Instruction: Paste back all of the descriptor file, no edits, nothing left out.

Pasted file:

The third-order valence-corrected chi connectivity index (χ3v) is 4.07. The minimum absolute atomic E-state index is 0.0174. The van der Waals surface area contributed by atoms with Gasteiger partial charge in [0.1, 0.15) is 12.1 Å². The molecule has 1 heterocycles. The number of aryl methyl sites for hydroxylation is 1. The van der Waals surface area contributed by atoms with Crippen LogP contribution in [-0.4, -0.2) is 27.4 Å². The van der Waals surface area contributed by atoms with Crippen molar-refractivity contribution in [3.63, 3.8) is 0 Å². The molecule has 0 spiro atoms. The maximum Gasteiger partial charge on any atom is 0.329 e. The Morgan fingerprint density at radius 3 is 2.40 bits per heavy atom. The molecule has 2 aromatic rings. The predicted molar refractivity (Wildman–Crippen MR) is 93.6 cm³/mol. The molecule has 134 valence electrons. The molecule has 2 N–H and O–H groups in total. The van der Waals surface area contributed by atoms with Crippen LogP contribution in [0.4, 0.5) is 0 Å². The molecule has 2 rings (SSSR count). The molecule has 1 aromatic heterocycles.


The third-order valence-corrected chi connectivity index (χ3v) is 4.07. The minimum absolute atomic E-state index is 0.0174. The van der Waals surface area contributed by atoms with Gasteiger partial charge in [0.1, 0.15) is 12.1 Å². The molecule has 1 heterocycles. The number of aryl methyl sites for hydroxylation is 1. The van der Waals surface area contributed by atoms with Crippen LogP contribution in [-0.4, -0.2) is 27.4 Å². The van der Waals surface area contributed by atoms with Crippen molar-refractivity contribution in [3.63, 3.8) is 0 Å². The molecule has 0 spiro atoms. The maximum Gasteiger partial charge on any atom is 0.329 e. The Morgan fingerprint density at radius 3 is 2.40 bits per heavy atom. The molecule has 2 aromatic rings. The predicted molar refractivity (Wildman–Crippen MR) is 93.6 cm³/mol. The molecule has 134 valence electrons. The molecule has 2 N–H and O–H groups in total. The van der Waals surface area contributed by atoms with Crippen LogP contribution in [0.4, 0.5) is 0 Å². The molecule has 2 rings (SSSR count). The molecule has 1 aromatic heterocycles.